i have a recursive subset code
but its way too long to remember
is there some easier iterative algorithm to generate all the sub string of a given string
?
i have a recursive subset code
but its way too long to remember
is there some easier iterative algorithm to generate all the sub string of a given string
?
Looks like homework, but any recursive program can be rewritten with a loop. Why the heck do you want to remember your prog? Simply write it down!
Last edited by Brafil; 08-02-2009 at 11:49 AM.
the problem is that i have the code of recursive subsets
but i dont andestand it at all.
could you tell me the general iterative index way of generating each string.
i dont want you to solve it for me.
i want to understand the general way
how to play whic a string in order to get every combination
in iterative way
??
Sometimes programming is about finding the right algorithm and implementing it, other times it is about coming up with an algorithm yourself. If you do not like this "recursive subset code" and want an alternative, try and see what you can come up with. If you have trouble implementing it -- for example, if it means you need to pass parameters in an unfamiliar way, etc, you can always ask specific questions about that.
Use a simple string for a test case where you already know the proper answer, this makes it easier to tell if the idea works and if not how it might be made to work.
C programming resources:
GNU C Function and Macro Index -- glibc reference manual
The C Book -- nice online learner guide
Current ISO draft standard
CCAN -- new CPAN like open source library repository
3 (different) GNU debugger tutorials: #1 -- #2 -- #3
cpwiki -- our wiki on sourceforge
Another person with this mystical "recursive subset" code. By "substring" do you mean the typical meaning of the word "substring" (which really wouldn't require recursion so far as I can tell) or is "the" a substring of "beach towel" since all the letters are there somewhere?
or is "the" a substring of "beach towel" since all the letters are there somewhere?
yes
each combination of chars in every length
So you nearly said the magic word and won a hundred dollars: you said the word combination, but what you're actually after is all the permutations of your string. The algorithm for generating permutations in order requires something like four steps; it's just about any textbook on algorithms or discrete math and I just found it on Wikipedia in the "permutation" article.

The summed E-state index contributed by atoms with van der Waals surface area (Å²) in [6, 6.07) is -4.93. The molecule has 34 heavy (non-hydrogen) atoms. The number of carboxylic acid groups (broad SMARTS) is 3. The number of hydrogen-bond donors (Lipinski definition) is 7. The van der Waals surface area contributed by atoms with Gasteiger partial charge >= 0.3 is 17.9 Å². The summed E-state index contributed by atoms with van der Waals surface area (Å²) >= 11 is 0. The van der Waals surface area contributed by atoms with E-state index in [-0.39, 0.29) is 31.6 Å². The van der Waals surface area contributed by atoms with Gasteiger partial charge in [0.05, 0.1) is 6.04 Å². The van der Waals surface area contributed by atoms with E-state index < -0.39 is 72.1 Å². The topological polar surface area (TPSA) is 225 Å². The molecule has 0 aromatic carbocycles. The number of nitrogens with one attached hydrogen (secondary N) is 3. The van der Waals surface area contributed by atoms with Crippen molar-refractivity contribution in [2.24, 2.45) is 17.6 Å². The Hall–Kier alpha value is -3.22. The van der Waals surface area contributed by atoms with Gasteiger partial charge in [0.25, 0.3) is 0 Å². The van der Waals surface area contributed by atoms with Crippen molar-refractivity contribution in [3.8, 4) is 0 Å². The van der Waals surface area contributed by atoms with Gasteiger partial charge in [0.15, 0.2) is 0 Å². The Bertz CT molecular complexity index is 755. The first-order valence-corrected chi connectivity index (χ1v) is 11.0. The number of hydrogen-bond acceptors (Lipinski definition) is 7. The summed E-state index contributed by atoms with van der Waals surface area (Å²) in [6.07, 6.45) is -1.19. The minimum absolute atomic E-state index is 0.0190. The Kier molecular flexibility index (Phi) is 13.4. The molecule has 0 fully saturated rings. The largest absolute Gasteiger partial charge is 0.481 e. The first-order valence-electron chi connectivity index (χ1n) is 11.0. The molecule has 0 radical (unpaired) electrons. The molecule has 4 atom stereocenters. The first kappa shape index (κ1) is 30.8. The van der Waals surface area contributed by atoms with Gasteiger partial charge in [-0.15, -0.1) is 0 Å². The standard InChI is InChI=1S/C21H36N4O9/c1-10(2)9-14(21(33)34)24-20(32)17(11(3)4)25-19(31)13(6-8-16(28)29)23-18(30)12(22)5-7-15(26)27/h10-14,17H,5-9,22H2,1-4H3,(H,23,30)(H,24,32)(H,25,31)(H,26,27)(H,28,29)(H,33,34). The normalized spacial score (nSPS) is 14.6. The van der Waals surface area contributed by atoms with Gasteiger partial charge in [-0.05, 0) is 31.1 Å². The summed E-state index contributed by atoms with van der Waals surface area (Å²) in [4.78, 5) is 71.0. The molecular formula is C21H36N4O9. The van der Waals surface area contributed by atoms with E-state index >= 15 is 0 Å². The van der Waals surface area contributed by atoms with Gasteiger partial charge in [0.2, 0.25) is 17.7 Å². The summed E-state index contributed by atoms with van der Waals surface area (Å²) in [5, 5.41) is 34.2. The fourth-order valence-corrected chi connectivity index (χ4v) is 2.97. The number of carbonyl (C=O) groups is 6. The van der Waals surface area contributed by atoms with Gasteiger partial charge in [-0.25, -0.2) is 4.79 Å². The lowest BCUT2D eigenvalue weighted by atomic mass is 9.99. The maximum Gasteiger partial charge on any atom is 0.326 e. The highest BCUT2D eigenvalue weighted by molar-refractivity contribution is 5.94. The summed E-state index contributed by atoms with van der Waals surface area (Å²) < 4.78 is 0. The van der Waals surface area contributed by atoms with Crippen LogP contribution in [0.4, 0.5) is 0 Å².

Although this is an old post it still comes up in search engines. So, given the horrid advice on this topic I thought I'd demonstrate how a professional developer solves the problem; not an academic or hobbiest. This is easiest solved by not thinking statistics - it's a n choose 2 problem which should ring "binary" to everyone.
For shipping code you'd want to use __int64 or whatever datatype contains your largest possible. Since 64 bits (e.g. 64 items) gives you 18 quintillion combinations it should more than fill most needs. Breaking this up to efficiently use multi-hyperthreads (think i7 here) or extend beyond native 64-bit fields left to the reader.
Syntax formatted for easy viewing and error handling left out >>
OUTPUT (which is column aligned with fixed-width fonts)Code:void PrintCombinations( LPCWSTR pcwszBuffer, int nLength ) { int nTotalCombinations; int nCharIndex; nTotalCombinations = 1; nTotalCombinations = nTotalCombinations << nLength; for( int iIndex = 1; iIndex < nTotalCombinations; iIndex++ ) { nCharIndex = 0; for( int nCombination = iIndex; nCombination > 0; nCombination = nCombination >> 1, nCharIndex++ ) { if( nCombination&0x00000001 ) { wprintf( L"%c", pcwszBuffer[nCharIndex] ); } else { wprintf( L" " ); } } wprintf( L"\n" ); } wprintf( L"\nCombinations: %d\n\n", nTotalCombinations-1 ); } int _tmain(int argc, _TCHAR* argv[]) { WCHAR wszBuffer[] = L"ABCD"; PrintCombinations( wszBuffer, lstrlen(wszBuffer) ); wprintf( L"Any key exits...\n" ); _getch(); return 0; }
A
B
AB
C
A C
BC
ABC
D
A D
B D
AB D
CD
A CD
BCD
ABCD
Combinations: 15
Any key exits...
Good job! You made a new account to post in a year old thread! All you needed to do was visit Wikipedia, but hey, good job anyway!
Quzah.
Hope is the first step on the road to disappointment.
Interesting that a professional developer hasn't learned what the unsigned keyword is used for.
So apparently "professional" means "there are extra spaces in the output for no good reason." Professionalism is easier to obtain than I thought!